FAQs


Montessori@Bellevue (M@B) was established in 2002 to provide Montessori Primary education for children aged from 6 to 12 years. 

Montessori@Arataki (M@A) was established in 2016 to extend the provision of Montessori education in the Bay of Plenty for children aged from 6 to 12 years.

Our Montessori units operate as a syndicate within a mainstream school. This means Montessori students have the benefit of access to those facilities which a larger school offers i.e. library, swimming pool, sports grounds, etc. Our students participate in school wide events such as assemblies, sports days, productions and cluster competitions. Students also have the opportunity to join school sports teams e.g. netball, mini-ball, volleyball, hockey. 

Montessori defined the stages of development as 0–6 then 6–12.  She based this on scientific studies that a child’s physiological development reaches a new stage at these ages. Socially, emotionally and academically a child will settle more effectively into a Montessori primary school at age 6.

All children begin at our Montessori units in the term they turn 6 which is generally a few weeks before their 6th birthday.

The transition process consists of three visits over a period of three weeks in the term prior to starting.

Visit 1:  9 – 10:30am    Meet buddy and new classmates

Visit 2:  8:45 – 12:30pm    Staying to eat lunch

Visit 3:  8:45 – 1:15pm    Staying for lunchtime play

One of our teachers will contact you during the term prior to your child’s start date to confirm transition visit dates with you and the preschool.

Choosing Montessori is more than an education philosophy, it is a way of life. We have an expectation that all members of your family will attend Montessori primary school. If you are unsure or have any questions please talk to any member of our teaching team and do some of your own research.

 

Teachers make careful observations and record each child’s progress.  The students are involved in regular Whole School assessment which helps inform teachers how they are progressing in relation to the National Standards.

Good communication is a feature of a smooth running school community.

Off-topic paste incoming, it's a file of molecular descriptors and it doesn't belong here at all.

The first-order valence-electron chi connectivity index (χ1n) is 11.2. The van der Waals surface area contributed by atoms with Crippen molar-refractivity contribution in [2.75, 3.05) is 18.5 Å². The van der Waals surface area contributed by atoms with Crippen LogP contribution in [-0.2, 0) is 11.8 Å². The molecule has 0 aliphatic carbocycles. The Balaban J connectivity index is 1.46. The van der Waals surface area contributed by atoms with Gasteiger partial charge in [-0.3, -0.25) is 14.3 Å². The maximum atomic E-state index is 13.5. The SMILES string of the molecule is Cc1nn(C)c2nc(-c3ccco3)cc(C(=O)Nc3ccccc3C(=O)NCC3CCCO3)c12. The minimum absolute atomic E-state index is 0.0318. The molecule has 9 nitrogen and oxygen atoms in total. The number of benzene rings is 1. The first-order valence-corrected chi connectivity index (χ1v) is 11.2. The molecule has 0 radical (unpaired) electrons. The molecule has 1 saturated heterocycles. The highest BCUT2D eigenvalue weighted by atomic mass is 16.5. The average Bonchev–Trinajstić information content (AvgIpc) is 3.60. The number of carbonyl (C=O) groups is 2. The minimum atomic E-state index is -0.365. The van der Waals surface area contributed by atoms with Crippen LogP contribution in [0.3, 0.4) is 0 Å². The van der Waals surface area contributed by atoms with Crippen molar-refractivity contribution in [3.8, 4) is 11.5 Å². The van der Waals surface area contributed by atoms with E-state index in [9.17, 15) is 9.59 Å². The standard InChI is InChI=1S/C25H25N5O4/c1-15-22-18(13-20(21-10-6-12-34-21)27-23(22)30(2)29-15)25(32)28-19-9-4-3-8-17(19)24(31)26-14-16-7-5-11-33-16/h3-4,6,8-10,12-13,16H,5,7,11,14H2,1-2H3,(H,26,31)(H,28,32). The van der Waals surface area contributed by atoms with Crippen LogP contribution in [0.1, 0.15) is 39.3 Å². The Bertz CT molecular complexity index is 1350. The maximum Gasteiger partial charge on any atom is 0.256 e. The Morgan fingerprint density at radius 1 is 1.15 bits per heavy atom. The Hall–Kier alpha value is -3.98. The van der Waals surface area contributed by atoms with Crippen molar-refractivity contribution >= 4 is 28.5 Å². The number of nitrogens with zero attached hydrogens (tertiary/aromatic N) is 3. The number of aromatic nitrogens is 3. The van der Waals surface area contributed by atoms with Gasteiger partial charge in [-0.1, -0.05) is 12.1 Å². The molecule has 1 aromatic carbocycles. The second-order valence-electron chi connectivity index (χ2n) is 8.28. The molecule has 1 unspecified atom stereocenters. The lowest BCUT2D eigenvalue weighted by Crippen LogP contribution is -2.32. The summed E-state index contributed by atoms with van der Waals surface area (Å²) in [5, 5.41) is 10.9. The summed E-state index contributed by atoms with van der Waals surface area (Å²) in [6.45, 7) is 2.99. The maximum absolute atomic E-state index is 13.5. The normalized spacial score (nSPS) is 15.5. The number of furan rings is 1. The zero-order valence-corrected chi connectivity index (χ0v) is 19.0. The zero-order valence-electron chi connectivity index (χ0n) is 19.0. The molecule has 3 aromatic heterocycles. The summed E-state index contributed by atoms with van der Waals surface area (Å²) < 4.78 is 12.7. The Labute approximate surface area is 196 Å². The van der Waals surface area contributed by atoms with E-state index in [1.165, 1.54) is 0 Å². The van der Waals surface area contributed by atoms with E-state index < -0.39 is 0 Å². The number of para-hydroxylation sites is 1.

Any complaints or concerns regarding your child, someone else’s child, teaching or a member of the teaching team, should follow the relevant school policy. Book a time to speak informally with your child’s teacher who will be able to offer clear advice and next steps.  Include the Lead Teacher as necessary.

Discuss any issues of governance directly with the Executive Officer or Administrator by phone, email or in person.  If unresolved, put your complaint/suggestions in writing to TMET.  Suggestions and complaints will be added as an agenda item to TMET meetings and will be responded to formally.

Children in years 1–3 receive a six month interim report as well as annual anniversary reports. Children in years 4–7 receive reports at the end of Term 2 and Term 4. The year 1-3s have the opportunity to meet with the teachers after receiving each report and the year 4-7s have a parent/teacher conference annually. If there are any issues teachers will contact parents for a meeting and parents are always welcome to organise meetings with the teachers if there are concerns.

In line with school policy and guidelines set by the Ministry of Education: Children who turn 6 during Term 1 are classed as year 2 students (as the child attends school for a full school year); students who turn 6 during Term 2, 3 or 4 are classed as Year 1 students.  There is some flexibility around these dates and this can be discussed with the teacher and principal as the child progresses through primary schooling.

The students are responsible for managing themselves in the classroom, choosing to pursue areas of interest. They choose what to work on, who to work with and for how long. The students develop practical life skills such as caring for the classroom, running the garden and cooking.

The children’s individual needs are all catered for so children with special needs feel like they are part of the classroom. Everybody is treated as unique. Depending on the level of a child’s needs, there may have access to school-wide assistance.

Any homework that is given is directly related to what the children may be doing at school. This is rarely given.

Provided the teaching team feel that the child is ready, students graduate at the beginning of the term in which they turn 9. A small graduation ceremony takes place in the junior classroom and parents/caregivers of the child are welcome to attend.